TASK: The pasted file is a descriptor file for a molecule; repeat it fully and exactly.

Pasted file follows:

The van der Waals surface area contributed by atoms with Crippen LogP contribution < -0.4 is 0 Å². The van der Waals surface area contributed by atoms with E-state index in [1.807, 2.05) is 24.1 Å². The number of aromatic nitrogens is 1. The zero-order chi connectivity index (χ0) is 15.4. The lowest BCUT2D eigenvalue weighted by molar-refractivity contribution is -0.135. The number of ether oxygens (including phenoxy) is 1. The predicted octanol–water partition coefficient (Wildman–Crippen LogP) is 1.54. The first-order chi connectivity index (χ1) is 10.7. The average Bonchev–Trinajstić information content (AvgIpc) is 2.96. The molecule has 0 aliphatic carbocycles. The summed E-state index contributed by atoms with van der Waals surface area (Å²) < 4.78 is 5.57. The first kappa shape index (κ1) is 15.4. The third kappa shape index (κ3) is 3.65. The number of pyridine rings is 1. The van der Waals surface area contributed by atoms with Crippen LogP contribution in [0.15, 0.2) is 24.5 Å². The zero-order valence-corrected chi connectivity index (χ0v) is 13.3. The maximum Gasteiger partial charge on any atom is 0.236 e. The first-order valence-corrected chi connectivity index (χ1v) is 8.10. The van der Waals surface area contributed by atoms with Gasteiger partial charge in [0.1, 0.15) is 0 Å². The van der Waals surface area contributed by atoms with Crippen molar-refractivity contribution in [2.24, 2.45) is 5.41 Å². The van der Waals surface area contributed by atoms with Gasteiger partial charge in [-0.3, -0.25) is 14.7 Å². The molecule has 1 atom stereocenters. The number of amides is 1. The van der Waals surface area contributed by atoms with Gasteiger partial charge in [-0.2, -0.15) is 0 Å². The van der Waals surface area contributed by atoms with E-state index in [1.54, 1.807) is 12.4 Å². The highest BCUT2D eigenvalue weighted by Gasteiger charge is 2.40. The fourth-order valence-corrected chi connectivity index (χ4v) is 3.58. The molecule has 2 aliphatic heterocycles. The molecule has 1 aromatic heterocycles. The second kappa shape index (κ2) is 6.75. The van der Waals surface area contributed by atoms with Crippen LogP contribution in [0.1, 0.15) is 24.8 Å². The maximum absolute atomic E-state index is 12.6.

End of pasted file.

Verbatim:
The van der Waals surface area contributed by atoms with Crippen LogP contribution < -0.4 is 0 Å². The van der Waals surface area contributed by atoms with E-state index in [1.807, 2.05) is 24.1 Å². The number of aromatic nitrogens is 1. The zero-order chi connectivity index (χ0) is 15.4. The lowest BCUT2D eigenvalue weighted by molar-refractivity contribution is -0.135. The number of ether oxygens (including phenoxy) is 1. The predicted octanol–water partition coefficient (Wildman–Crippen LogP) is 1.54. The first-order chi connectivity index (χ1) is 10.7. The average Bonchev–Trinajstić information content (AvgIpc) is 2.96. The molecule has 0 aliphatic carbocycles. The summed E-state index contributed by atoms with van der Waals surface area (Å²) < 4.78 is 5.57. The first kappa shape index (κ1) is 15.4. The third kappa shape index (κ3) is 3.65. The number of pyridine rings is 1. The van der Waals surface area contributed by atoms with Crippen LogP contribution in [0.15, 0.2) is 24.5 Å². The zero-order valence-corrected chi connectivity index (χ0v) is 13.3. The maximum Gasteiger partial charge on any atom is 0.236 e. The first-order valence-corrected chi connectivity index (χ1v) is 8.10. The van der Waals surface area contributed by atoms with Gasteiger partial charge in [0.1, 0.15) is 0 Å². The van der Waals surface area contributed by atoms with Crippen molar-refractivity contribution in [2.24, 2.45) is 5.41 Å². The van der Waals surface area contributed by atoms with Gasteiger partial charge in [-0.3, -0.25) is 14.7 Å². The molecule has 1 atom stereocenters. The number of amides is 1. The van der Waals surface area contributed by atoms with Gasteiger partial charge in [-0.2, -0.15) is 0 Å². The van der Waals surface area contributed by atoms with E-state index in [1.54, 1.807) is 12.4 Å². The highest BCUT2D eigenvalue weighted by Gasteiger charge is 2.40. The fourth-order valence-corrected chi connectivity index (χ4v) is 3.58. The molecule has 2 aliphatic heterocycles. The molecule has 1 aromatic heterocycles. The second kappa shape index (κ2) is 6.75. The van der Waals surface area contributed by atoms with Crippen LogP contribution in [0.1, 0.15) is 24.8 Å². The maximum absolute atomic E-state index is 12.6.